The Physicality Of A Tape

15 Corners Of The World (BÔLT RECORDS BR ES19) may be of interest to those who have been following the music of Eugeniusz Rudnik, important composer and sound engineer at the Polish Radio Experimental Studios since the mid-1950s. The Polish label Bôlt Records continues its ongoing campaign to restore Rudnik to a position of prominence, and indeed to remind the rest of the world about the importance of Polish Radio in general; previous releases in the series include the Blanc Et Rouge 3-CD set from 2014, and the selection Sounds The Body Electric from 2013, which accompanied an exhibition of the same name. 15 Corners Of The World is in fact a motion picture film, written and directed by Zuzanna Solakiewicz (maker of documentary shorts and cinematic essays) and originally released in 2014; the present CD is not exactly the soundtrack to said film, but is a selection of sounds from it, edited and re-presented in order to form a satisfying listening experience. The film is not a straightforward biography of the great man, rather it describes itself as “an attempt to hear the vision of his music”, suggesting that its arrangement and editing of images are deployed in an interpretive fashion, in sympathy with the underlying themes of Rudnik’s work. “Following the rhythms of architecture, the human body, and the throbbing pulse of nature we discover a new reality,” is how the movie website describes the process.

Over 48 minutes we hear 22 snippets of music and spoken word; the initial experience of hearing this is not exactly jarring, but it is somewhat disorienting, as though we’re almost hearing a story that doesn’t quite materialise. I do like the essay style; long passages of music are interspersed with spoken interjections from Rudnik, where he talks in a simple and unaffected manner about his methods and ideas. He is enchanted with magnetic tape, amazed that he could “hold sound in his hand”. He is genuinely surprised by his own discoveries when he transforms sound on tape, and asks himself “what is really happening?” While it’s clear that he’s mastered his techniques, a lot of the time he wants to bring things back to a human dimension, speaking of the realities of emotion, the human voice, or the landscape; he doesn’t want to become completely lost in a studio-bound world of abstraction. This may be one of the aspects that makes Polish Radio distinct from the other schools of electronic and tape music, some of whose proponents clearly preferred the coldness of dreary abstraction to any grubby human reality. Rudnik’s quotes are spoken in Polish, but the English-speaking reader is helped by the enclosed booklet with its translations.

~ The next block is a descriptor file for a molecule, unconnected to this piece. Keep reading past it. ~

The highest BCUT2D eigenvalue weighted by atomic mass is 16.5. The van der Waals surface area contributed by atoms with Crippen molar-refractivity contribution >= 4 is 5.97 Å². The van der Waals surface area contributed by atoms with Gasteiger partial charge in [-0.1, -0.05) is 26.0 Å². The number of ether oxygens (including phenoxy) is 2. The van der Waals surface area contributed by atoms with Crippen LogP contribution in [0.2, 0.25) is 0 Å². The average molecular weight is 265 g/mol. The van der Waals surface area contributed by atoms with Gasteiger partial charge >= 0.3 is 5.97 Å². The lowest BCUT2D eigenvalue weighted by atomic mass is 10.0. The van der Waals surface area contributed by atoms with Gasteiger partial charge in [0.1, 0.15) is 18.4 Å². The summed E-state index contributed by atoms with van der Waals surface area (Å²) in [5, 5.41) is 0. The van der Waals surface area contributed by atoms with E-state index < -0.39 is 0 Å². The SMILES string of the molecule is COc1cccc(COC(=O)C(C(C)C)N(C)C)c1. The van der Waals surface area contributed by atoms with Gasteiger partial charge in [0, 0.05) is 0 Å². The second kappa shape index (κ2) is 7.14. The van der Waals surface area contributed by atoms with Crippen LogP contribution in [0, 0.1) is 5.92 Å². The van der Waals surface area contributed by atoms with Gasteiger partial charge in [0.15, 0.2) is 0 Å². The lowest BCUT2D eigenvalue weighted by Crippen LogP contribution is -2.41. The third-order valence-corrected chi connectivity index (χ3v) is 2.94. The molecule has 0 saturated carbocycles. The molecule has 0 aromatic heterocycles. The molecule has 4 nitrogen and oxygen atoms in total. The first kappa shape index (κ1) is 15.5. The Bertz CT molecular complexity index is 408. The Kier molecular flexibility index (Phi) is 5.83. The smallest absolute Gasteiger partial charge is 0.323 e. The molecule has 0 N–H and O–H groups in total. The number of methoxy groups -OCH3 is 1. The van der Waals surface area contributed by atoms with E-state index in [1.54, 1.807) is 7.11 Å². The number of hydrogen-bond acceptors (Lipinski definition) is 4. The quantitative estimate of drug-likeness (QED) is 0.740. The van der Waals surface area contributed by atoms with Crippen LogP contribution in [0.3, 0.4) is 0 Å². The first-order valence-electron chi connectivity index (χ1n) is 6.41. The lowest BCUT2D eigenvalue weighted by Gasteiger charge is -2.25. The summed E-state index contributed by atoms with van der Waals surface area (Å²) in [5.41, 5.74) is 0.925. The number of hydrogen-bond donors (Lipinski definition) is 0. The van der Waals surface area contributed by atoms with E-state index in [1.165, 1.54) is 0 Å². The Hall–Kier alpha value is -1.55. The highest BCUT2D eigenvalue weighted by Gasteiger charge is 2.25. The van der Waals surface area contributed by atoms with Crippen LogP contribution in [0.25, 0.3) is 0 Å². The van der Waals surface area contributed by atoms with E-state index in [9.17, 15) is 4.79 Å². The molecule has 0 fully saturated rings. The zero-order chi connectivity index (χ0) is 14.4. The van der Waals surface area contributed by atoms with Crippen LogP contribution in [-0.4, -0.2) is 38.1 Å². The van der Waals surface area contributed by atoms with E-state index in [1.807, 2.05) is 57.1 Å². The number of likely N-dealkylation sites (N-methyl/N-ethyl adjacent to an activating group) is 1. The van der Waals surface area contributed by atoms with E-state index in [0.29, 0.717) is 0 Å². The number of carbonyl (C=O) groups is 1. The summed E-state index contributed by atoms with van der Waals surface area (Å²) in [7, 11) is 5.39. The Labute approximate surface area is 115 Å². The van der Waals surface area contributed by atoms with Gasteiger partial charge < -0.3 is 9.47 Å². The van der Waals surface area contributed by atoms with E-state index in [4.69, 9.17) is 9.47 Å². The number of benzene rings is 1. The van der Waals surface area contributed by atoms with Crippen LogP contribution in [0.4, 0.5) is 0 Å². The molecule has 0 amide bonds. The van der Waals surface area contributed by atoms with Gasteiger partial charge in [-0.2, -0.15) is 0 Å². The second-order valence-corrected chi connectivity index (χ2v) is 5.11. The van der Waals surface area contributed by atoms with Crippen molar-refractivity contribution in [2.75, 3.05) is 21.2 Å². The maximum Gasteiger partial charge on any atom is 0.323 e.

Through the course of this journey, whose trajectory I suppose is largely shaped by Solakiewicz, we’ll traverse many strange aural terrains – and I’ll quote some of the titles here to pique your interest, including ‘Grinding Bird Bones’, ‘Dinosaurs Walk And Roar’, ‘The Golden-Mouthed In The Mist’ and ‘The Typist’s Syncope’. Any one of these could be the title to a modernist painting in some idyllic pre-war European country, before the invention of drip painting and colourfield abstract art which ruined everything. The sonic excerpts are, on the CD at least, arranged under headings which attempt to characterise and describe Rudnik’s experiments and techniques; they include, for example, “Inventory of Listener’s Associations”, “Human Voice Distorted”, and “Repetition”. Along the way there is a train journey, a sojourn in the “Electro Meadow”, and the very evocative “Warsaw Mists – Collage”.

At the end of this one feels a bit closer to understanding something of the mind and method of Eugeniusz Rudnik; both film and CD soundtrack serve this purpose, and are clearly done with warmth and engagement, to provide a sympathetic portrait of the man and his music, even at the risk of being too subjective in its interpretations. One can’t imagine Stockhausen ever having much truck with an ambitious young film-maker approaching him with ideas about buildings and human bodies, but then Stockhausen already did a very good job of controlling just about every aspect of his work and its perception. Rudnik’s open-mindedness and sense of wonder about the possibilities of magnetic tape might be seen as refreshing. It’s also fair to say this release is making a strong bid for the assertion of Polish culture, and the CD back cover carries no fewer than 18 logos of various National Institutes, record labels and cultural establishments, endorsing its value. From 12 February 2016.